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sideshow

[sahyd-shoh] /ˈsaɪdˌʃoʊ/
noun
1.
a minor show or exhibition in connection with a principal one, as at a circus.
2.
any subordinate event or matter.
Origin of sideshow
1840-1850
An Americanism dating back to 1840-50
Dictionary.com Unabridged
Based on the Random House Dictionary, © Random House, Inc. 2017.
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Examples from the Web for sideshow
Contemporary Examples
Historical Examples
  • I haven't had a better one since I went to the sideshow at the circus.

    Cap'n Dan's Daughter Joseph C. Lincoln
  • I have wondered sometimes if it were a seat in a sideshow which she had designed for me.

    A Labrador Doctor

    Wilfred Thomason Grenfell
  • A library of trivia, museum of curiosa, sideshow of freaks, and shrine of greatness.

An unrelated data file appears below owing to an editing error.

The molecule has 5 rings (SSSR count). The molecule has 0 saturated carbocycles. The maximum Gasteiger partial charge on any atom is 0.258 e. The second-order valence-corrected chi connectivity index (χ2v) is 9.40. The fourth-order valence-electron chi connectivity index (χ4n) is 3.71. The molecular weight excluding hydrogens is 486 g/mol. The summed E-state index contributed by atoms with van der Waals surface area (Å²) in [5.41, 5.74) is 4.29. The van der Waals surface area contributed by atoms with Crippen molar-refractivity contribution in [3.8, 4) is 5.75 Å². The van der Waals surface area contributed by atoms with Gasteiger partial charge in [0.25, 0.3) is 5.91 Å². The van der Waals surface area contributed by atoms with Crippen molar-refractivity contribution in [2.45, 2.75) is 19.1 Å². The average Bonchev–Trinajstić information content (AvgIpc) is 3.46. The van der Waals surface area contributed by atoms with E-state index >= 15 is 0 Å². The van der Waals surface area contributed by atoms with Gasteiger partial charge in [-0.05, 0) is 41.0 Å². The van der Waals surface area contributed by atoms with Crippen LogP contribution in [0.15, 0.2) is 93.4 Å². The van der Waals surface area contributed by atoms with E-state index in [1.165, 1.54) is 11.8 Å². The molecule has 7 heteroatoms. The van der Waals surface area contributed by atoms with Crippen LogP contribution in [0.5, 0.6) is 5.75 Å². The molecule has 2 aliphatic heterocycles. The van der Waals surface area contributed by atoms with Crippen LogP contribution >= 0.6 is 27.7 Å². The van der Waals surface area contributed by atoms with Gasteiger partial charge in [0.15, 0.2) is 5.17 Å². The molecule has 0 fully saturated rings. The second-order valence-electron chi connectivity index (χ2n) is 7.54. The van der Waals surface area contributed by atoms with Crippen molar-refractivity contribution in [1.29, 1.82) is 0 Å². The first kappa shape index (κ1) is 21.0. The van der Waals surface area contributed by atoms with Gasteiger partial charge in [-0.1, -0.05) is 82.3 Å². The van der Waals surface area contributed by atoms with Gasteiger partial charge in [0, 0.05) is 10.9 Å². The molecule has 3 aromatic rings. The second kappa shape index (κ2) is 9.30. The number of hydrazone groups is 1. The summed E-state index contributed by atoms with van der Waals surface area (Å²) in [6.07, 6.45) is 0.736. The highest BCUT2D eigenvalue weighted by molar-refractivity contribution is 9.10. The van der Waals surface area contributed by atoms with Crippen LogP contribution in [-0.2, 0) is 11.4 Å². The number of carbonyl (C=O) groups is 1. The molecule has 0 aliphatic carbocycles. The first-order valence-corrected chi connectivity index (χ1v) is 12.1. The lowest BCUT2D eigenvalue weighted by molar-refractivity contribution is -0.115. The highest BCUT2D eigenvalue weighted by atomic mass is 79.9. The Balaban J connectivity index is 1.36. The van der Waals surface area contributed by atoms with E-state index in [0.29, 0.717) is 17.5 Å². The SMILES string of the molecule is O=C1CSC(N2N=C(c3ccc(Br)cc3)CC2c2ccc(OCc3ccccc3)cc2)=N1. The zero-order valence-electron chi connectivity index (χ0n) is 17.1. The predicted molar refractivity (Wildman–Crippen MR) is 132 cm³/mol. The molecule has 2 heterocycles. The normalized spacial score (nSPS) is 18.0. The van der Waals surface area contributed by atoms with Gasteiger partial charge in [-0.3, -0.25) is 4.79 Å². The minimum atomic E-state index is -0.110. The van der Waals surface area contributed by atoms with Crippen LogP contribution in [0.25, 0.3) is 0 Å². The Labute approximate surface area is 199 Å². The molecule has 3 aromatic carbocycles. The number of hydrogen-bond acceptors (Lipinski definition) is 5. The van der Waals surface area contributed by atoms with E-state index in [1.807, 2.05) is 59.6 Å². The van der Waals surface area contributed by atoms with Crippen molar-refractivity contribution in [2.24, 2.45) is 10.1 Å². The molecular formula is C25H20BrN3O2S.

The Short Life Francis Donovan
  • The sideshow got a dime of hers before the big show started and again after it ended.

    Back Home Irvin S. Cobb
  • It was all like a county fair of Iowa, only more dignified, with no touch of sideshow.

    The Spell of Scotland

    Keith Clark
British Dictionary definitions for sideshow

sideshow

/ˈsaɪdˌʃəʊ/
noun
1.
a small show or entertainment offered in conjunction with a larger attraction, as at a circus or fair
2.
a subordinate event or incident
Collins English Dictionary - Complete & Unabridged 2012 Digital Edition
© William Collins Sons & Co. Ltd. 1979, 1986 © HarperCollins
Publishers 1998, 2000, 2003, 2005, 2006, 2007, 2009, 2012
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Word Origin and History for sideshow
n.

also side-show, 1855, "minor exhibition alongside or near a principal one," apparently a coinage of P.T. Barnum's, from side (adj.) + show (n.). Hence, any diversion or distracting event.

Online Etymology Dictionary, © 2010 Douglas Harper
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Word Value for sideshow

15
14
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